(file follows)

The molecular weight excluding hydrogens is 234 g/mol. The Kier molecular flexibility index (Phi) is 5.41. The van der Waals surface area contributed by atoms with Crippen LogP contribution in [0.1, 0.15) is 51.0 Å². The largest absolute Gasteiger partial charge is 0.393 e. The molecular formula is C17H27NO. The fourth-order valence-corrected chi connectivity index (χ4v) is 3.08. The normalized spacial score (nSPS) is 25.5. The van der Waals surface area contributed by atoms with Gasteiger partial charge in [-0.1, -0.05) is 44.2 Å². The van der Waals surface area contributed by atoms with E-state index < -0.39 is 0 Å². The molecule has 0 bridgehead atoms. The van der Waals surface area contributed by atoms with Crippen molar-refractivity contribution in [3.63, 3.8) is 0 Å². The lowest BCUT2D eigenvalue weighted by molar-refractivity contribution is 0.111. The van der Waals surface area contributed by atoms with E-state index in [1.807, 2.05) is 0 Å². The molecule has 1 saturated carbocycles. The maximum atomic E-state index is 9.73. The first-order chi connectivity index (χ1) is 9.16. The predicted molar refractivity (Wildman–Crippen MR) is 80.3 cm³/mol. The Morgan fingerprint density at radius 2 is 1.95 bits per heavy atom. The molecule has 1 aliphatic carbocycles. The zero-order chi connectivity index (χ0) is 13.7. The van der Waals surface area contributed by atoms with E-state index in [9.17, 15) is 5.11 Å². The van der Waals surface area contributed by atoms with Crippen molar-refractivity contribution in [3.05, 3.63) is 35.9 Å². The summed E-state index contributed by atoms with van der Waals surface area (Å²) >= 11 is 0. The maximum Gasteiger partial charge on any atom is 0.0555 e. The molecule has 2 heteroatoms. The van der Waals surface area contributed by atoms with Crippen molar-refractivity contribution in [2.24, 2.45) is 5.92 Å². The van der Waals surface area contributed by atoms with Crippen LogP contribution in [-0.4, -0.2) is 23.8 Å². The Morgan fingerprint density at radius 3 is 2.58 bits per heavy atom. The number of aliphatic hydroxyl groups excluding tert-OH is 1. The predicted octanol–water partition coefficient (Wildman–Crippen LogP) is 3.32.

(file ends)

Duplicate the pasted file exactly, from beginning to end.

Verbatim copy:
The molecular weight excluding hydrogens is 234 g/mol. The Kier molecular flexibility index (Phi) is 5.41. The van der Waals surface area contributed by atoms with Crippen LogP contribution in [0.1, 0.15) is 51.0 Å². The largest absolute Gasteiger partial charge is 0.393 e. The molecular formula is C17H27NO. The fourth-order valence-corrected chi connectivity index (χ4v) is 3.08. The normalized spacial score (nSPS) is 25.5. The van der Waals surface area contributed by atoms with Gasteiger partial charge in [-0.1, -0.05) is 44.2 Å². The van der Waals surface area contributed by atoms with E-state index < -0.39 is 0 Å². The molecule has 0 bridgehead atoms. The van der Waals surface area contributed by atoms with Crippen molar-refractivity contribution in [3.63, 3.8) is 0 Å². The lowest BCUT2D eigenvalue weighted by molar-refractivity contribution is 0.111. The van der Waals surface area contributed by atoms with E-state index in [1.807, 2.05) is 0 Å². The molecule has 1 saturated carbocycles. The maximum atomic E-state index is 9.73. The first-order chi connectivity index (χ1) is 9.16. The predicted molar refractivity (Wildman–Crippen MR) is 80.3 cm³/mol. The Morgan fingerprint density at radius 2 is 1.95 bits per heavy atom. The molecule has 1 aliphatic carbocycles. The zero-order chi connectivity index (χ0) is 13.7. The van der Waals surface area contributed by atoms with E-state index in [9.17, 15) is 5.11 Å². The van der Waals surface area contributed by atoms with Crippen molar-refractivity contribution in [3.05, 3.63) is 35.9 Å². The summed E-state index contributed by atoms with van der Waals surface area (Å²) >= 11 is 0. The maximum Gasteiger partial charge on any atom is 0.0555 e. The molecule has 2 heteroatoms. The van der Waals surface area contributed by atoms with Crippen molar-refractivity contribution in [2.24, 2.45) is 5.92 Å². The van der Waals surface area contributed by atoms with Crippen LogP contribution in [-0.4, -0.2) is 23.8 Å². The Morgan fingerprint density at radius 3 is 2.58 bits per heavy atom. The number of aliphatic hydroxyl groups excluding tert-OH is 1. The predicted octanol–water partition coefficient (Wildman–Crippen LogP) is 3.32.